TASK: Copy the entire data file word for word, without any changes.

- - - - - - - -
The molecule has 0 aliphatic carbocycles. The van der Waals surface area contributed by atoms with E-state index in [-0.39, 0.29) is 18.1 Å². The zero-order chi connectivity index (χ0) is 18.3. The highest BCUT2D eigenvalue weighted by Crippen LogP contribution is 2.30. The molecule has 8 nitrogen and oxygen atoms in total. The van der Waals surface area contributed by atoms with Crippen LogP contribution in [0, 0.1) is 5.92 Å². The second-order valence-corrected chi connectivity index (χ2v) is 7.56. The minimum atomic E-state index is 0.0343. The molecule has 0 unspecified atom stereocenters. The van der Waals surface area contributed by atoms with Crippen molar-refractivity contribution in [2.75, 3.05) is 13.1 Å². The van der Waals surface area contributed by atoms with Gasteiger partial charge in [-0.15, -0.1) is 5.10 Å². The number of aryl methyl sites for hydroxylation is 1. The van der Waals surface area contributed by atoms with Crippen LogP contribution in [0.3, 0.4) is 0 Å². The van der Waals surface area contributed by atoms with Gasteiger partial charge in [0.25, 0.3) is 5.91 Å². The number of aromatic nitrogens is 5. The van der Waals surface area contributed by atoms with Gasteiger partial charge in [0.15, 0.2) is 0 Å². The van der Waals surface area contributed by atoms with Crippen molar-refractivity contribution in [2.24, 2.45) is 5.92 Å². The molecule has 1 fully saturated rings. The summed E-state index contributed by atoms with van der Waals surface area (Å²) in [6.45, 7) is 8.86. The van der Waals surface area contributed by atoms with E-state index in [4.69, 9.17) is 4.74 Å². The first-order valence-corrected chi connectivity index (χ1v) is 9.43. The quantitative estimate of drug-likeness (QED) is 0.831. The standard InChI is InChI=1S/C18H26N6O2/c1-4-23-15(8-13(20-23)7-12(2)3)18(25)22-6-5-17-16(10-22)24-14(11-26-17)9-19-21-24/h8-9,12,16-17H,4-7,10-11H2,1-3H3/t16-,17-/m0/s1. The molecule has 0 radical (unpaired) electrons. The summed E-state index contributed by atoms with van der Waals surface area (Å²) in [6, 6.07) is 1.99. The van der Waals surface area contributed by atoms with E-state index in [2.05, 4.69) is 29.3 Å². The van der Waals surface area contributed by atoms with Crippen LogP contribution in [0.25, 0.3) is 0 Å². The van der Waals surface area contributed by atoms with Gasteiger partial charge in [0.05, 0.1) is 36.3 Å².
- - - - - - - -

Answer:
The molecule has 0 aliphatic carbocycles. The van der Waals surface area contributed by atoms with E-state index in [-0.39, 0.29) is 18.1 Å². The zero-order chi connectivity index (χ0) is 18.3. The highest BCUT2D eigenvalue weighted by Crippen LogP contribution is 2.30. The molecule has 8 nitrogen and oxygen atoms in total. The van der Waals surface area contributed by atoms with Crippen LogP contribution in [0, 0.1) is 5.92 Å². The second-order valence-corrected chi connectivity index (χ2v) is 7.56. The minimum atomic E-state index is 0.0343. The molecule has 0 unspecified atom stereocenters. The van der Waals surface area contributed by atoms with Crippen molar-refractivity contribution in [2.75, 3.05) is 13.1 Å². The van der Waals surface area contributed by atoms with Gasteiger partial charge in [-0.15, -0.1) is 5.10 Å². The number of aryl methyl sites for hydroxylation is 1. The van der Waals surface area contributed by atoms with Crippen LogP contribution in [0.3, 0.4) is 0 Å². The van der Waals surface area contributed by atoms with Gasteiger partial charge in [0.25, 0.3) is 5.91 Å². The number of aromatic nitrogens is 5. The van der Waals surface area contributed by atoms with Gasteiger partial charge in [0.15, 0.2) is 0 Å². The van der Waals surface area contributed by atoms with Crippen molar-refractivity contribution in [2.24, 2.45) is 5.92 Å². The molecule has 1 fully saturated rings. The summed E-state index contributed by atoms with van der Waals surface area (Å²) in [6.45, 7) is 8.86. The van der Waals surface area contributed by atoms with E-state index in [4.69, 9.17) is 4.74 Å². The first-order valence-corrected chi connectivity index (χ1v) is 9.43. The quantitative estimate of drug-likeness (QED) is 0.831. The standard InChI is InChI=1S/C18H26N6O2/c1-4-23-15(8-13(20-23)7-12(2)3)18(25)22-6-5-17-16(10-22)24-14(11-26-17)9-19-21-24/h8-9,12,16-17H,4-7,10-11H2,1-3H3/t16-,17-/m0/s1. The molecule has 0 radical (unpaired) electrons. The summed E-state index contributed by atoms with van der Waals surface area (Å²) in [6, 6.07) is 1.99. The van der Waals surface area contributed by atoms with E-state index in [2.05, 4.69) is 29.3 Å². The van der Waals surface area contributed by atoms with Crippen LogP contribution in [0.25, 0.3) is 0 Å². The van der Waals surface area contributed by atoms with Gasteiger partial charge in [0.05, 0.1) is 36.3 Å².